Frederik De Backer is a columnist.
If we lived in a more beautiful world, I would stuff every child who crossed my path with candy. I would go through life with a backpack full of sugar and enticingly wave sour mats, cherries and face-pullers between the bars at every school gate. “Psst! Hey there, bullied kid, want a treat?” The world would become a more beautiful place, despite all parental disdain.
I am generous in my giving, although, after what I consider somewhat premature but no less decisive intervention by the authorities, I am more selective. Since then I limit the sweet luxury to birthdays and other holidays; elongated treats only if limp.
What remains difficult to bow to, however, is the annual kitsch farce called Halloween. If such a clique dressed in American tawdry stands at the door, I grumble through my teeth that there is nothing to eat here, Super Mario and co., after which I show them the house of that one neighbor with his glass eye, who then polish it in their presence for a price agreed in advance by me.
If they let it go, or if it turns out that they don’t have a hollow eye socket, I’ll pour a bag of granulated sugar into their bucket. Does one of those damn Ironmen dare to do that “trick or treat”like scratching nails on a blackboard, then it is a bag of flour and it is thrown in the face, whether opened or not.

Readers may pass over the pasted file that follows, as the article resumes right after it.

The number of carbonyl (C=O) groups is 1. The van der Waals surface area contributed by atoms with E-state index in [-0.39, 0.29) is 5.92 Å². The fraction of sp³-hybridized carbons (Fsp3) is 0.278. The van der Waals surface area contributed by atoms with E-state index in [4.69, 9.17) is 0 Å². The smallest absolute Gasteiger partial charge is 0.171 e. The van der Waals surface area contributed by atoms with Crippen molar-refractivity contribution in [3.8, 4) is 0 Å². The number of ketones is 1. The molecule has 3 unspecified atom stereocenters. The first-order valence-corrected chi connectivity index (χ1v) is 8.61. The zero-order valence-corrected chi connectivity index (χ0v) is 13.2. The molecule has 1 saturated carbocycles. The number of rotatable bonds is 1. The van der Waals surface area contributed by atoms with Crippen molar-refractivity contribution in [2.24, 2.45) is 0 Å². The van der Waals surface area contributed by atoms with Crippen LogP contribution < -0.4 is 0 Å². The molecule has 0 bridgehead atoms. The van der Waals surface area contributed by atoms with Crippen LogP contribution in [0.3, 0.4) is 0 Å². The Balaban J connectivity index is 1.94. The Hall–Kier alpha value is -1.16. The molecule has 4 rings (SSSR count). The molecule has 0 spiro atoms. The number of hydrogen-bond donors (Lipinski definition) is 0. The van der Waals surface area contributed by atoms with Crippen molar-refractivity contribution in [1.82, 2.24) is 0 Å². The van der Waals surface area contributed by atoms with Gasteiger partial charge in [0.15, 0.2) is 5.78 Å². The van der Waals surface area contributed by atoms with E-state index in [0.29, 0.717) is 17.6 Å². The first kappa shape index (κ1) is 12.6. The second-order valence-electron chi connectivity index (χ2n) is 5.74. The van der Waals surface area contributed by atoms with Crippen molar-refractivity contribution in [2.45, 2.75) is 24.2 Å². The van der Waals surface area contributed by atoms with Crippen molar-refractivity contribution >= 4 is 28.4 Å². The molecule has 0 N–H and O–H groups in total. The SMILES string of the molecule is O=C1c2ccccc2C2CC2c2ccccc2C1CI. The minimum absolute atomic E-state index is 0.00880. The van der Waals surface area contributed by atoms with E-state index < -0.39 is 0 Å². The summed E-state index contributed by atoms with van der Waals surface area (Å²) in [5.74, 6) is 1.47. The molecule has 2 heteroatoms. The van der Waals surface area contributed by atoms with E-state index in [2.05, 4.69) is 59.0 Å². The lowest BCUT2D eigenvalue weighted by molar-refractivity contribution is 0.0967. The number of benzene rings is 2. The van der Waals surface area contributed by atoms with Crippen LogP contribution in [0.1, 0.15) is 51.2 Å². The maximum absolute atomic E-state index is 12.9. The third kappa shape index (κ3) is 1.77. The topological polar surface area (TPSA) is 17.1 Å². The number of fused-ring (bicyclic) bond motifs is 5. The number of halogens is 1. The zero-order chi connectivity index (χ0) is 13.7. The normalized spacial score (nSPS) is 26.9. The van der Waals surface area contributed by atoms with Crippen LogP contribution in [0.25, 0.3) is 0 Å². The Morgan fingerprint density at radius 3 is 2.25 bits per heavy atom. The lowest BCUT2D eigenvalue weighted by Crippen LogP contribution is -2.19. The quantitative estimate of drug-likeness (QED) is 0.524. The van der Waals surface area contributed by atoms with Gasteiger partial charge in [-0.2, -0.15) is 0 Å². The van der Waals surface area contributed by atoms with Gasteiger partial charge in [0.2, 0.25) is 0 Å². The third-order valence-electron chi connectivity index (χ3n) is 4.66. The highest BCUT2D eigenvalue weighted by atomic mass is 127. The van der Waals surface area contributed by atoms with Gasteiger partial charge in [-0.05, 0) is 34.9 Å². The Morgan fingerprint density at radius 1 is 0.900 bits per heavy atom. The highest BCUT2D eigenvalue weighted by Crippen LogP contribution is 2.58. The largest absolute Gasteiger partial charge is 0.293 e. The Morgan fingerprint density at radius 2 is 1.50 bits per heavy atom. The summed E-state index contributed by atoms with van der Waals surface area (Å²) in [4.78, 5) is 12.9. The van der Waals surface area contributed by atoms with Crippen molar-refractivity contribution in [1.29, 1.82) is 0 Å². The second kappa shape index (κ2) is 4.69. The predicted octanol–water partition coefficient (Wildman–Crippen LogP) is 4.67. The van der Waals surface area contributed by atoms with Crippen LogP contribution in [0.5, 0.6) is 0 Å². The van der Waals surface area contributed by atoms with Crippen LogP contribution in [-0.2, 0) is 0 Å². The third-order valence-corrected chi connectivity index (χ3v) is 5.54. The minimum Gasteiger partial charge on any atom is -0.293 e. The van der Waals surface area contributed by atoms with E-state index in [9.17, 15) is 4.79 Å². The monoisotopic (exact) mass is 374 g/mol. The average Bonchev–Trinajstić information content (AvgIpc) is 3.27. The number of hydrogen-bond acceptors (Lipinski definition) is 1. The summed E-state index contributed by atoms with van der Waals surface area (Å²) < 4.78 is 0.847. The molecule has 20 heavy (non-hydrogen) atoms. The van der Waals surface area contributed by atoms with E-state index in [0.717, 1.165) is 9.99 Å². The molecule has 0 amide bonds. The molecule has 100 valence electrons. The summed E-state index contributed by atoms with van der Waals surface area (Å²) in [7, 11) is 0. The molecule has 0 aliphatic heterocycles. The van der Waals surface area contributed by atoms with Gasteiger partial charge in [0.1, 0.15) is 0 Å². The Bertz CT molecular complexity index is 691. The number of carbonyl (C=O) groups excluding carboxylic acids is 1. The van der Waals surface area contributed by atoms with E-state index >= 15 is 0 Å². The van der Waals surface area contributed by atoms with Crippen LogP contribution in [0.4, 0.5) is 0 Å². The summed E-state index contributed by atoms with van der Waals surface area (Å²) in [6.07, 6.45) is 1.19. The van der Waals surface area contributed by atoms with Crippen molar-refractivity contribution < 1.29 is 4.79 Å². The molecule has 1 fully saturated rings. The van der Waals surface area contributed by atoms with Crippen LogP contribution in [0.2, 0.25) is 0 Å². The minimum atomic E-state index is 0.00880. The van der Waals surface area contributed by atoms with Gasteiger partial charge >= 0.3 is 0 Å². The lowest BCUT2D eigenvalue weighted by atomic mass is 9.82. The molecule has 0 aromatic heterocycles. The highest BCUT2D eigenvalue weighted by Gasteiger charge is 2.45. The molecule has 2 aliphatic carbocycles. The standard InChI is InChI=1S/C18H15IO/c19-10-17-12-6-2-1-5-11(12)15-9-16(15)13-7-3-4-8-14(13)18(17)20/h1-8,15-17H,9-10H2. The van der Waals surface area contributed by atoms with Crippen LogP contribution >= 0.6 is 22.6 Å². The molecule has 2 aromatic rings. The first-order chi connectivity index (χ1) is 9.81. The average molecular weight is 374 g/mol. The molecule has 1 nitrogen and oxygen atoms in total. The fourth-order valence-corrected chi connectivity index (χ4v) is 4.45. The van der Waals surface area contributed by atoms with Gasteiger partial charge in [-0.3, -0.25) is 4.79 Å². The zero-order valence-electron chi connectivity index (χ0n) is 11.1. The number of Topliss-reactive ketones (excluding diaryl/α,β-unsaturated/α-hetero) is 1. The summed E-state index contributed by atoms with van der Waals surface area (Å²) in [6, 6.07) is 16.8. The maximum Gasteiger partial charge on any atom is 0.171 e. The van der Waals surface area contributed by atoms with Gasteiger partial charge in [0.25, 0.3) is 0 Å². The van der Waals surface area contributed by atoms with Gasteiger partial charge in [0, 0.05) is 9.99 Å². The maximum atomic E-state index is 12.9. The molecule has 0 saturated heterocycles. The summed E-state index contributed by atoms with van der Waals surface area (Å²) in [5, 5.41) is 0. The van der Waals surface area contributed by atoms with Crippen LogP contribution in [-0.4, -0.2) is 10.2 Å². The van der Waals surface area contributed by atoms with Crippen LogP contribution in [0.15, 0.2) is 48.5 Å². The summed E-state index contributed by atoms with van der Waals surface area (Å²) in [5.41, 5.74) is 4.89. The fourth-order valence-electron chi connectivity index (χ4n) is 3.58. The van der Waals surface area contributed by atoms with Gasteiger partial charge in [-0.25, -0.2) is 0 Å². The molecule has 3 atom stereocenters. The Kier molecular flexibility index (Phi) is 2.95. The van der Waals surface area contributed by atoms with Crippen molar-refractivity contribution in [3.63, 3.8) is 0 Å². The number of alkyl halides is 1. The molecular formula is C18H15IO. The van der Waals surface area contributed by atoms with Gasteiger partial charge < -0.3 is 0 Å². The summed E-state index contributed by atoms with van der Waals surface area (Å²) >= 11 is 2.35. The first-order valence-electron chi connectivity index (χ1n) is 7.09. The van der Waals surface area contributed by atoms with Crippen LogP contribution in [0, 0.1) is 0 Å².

What’s wrong with Epiphany? Since when is a crown, a star and a bedspread tied tightly around the throat no longer enough for those little bastards? Isn’t there enough confrontation with Carnival that they have to be there in October like Acid and Cardi B and Conner Rousseau and whoever else worships that kid?
Weeks in advance you see women in toy stores trotting behind a drooling hyperkinetic. Their poorly accentuated chatter resounds between the districts: “Héllowien, Héllowien, what idiot should we hang on our door with Héllowien, no, Liam-Tejodoor, little sister is already going to be Harry Potter with Héllowien.” A person can no longer even calmly evaluate which Paw Patrol figures are easiest to weave between the bars.
Fine, then take over that monstrosity, interrupt your precious Flemish traditions until they look red, white and blue, but at least give the puddle a different name: Bad Taste Day, Lack of Inspiration Day, call it Walpurgisnacht and celebrate it in spring, when opening a front door fifty times does not make the heating costs the biggest horror of the evening, but do something else with it than blindly adopt it. Make it a celebration of creativity, an ode to fantasy, with cardboard costumes and no English. You don’t buy culture.